This city had been selected by Bomber Command’s Commander-in-Chief Sir Arthur Harris (affectionately nicknamed ’Butch’ - short for Butcher - by his men) for attack not only for its industrial base, which included the MAN diesel works, but also because it was the symbolic home of the Nazi party who had held their rallies in its stadium.

Because it was at the extreme range of Bomber Command’s reach the controversial decision had been taken to fly a direct course across Germany, without any of the usual dog - leg feints, to keep the defenders guessing about the actual target, and the crews were aghast when this was revealed to them at their briefing. The long red line on the map pointing unerringly at Nuremberg spelled Danger and they knew it. However in mitigation they were told that the weather men could guarantee cloud cover all the way to the target. But they were to be proved wrong.

Interviewed by the Daily Mail seventy years later a former Chief of Air Staff, Sir Michael Beetham, who captained a Lancaster on the raid explained ‘The weather was better than expected (deep sigh). Dearie me.’ The forecast cloud cover broke up soon after crossing the Belgian coast leaving the bombers exposed in the bright moonlight all the way across Germany. 

The 779 bombers formed a stream 70 miles long and once the German night fighters got in among them it was a massacre. By a cruel piece of bad luck they had been vectored onto a beacon just 15 miles of the bombers’ track and so actually converged with them thus negating the need for ground control.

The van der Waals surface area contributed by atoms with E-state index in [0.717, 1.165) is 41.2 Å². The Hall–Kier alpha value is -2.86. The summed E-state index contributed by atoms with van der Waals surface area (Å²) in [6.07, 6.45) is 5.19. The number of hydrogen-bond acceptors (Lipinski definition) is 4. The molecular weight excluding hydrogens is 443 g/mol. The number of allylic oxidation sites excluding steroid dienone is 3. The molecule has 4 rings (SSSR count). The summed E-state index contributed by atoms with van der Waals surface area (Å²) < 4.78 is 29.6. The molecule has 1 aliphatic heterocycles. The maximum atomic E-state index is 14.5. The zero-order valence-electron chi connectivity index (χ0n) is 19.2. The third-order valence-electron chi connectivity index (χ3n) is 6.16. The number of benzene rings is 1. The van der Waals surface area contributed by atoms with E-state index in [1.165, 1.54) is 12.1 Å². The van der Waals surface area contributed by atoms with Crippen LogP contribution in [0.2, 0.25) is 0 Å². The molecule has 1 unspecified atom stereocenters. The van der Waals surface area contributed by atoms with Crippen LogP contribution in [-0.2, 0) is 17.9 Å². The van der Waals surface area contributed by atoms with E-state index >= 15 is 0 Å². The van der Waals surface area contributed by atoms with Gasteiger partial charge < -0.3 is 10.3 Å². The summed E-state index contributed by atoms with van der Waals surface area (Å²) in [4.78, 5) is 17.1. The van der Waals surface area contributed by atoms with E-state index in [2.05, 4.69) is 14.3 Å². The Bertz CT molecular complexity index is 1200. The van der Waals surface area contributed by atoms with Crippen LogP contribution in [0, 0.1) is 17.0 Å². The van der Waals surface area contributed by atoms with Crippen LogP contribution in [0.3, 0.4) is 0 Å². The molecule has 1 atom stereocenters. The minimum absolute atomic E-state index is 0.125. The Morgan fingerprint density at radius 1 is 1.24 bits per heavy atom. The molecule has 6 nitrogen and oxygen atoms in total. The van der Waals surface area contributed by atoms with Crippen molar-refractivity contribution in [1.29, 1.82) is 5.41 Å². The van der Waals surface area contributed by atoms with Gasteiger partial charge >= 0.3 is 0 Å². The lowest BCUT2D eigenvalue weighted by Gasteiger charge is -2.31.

One night fighter ace shot down six bombers in just 30 minutes; one every five minutes, indicating the ease of acquiring targets; they did not even have to use their radars, so even the single seat fighters without radar could be successfully deployed. Soon the route to the target was marked by the funeral pyres of burning bombers Lancasters and Halifaxes each with a crew of seven.

The German Junkers Ju-88 night fighters employed a new weapon known as Schrage Musik, upward slanting twin canon behind their cockpits which enabled them to attack from the blind spot directly beneath the bombers raking the fuselage or preferably lining up slightly off centre and setting the fuel tanks on fire in the certain knowledge that the main spar would

eventually burn through and the target would plunge to its doom. It is almost certain that Glynn Joneses Lancaster was attacked by this method as it exploded in mid -air most likely as a result of its bomb load having been detonated by the attack.

This was at 0100 hrs on March 31 at Emreuth, which lay on the approach to the target. All seven crew members were killed and Jones was buried at Durnbach War Cemetery. He was just 20 years old.

Altogether 107 bombers were lost that night with 545 aircrew killed (and over 100 more becoming prisoners of war) which is more than were killed during the whole of the Battle of Britain. If that was the RAF’s finest hour then the Nuremberg raid was its darkest.

The Butcher’s bill was inordinately high that night and the young life of Sgt. Glynn Jones of Doncaster and Charlton Athletic, was just a small part of it but for his and every family it was a devastating personal loss.

The inscription on his Commonwealth War Graves Commission grave stone, chosen by Glynn’s mother, reads:


By Mick Britton Additional passages by Ben Hayes

Read Time: 6 mins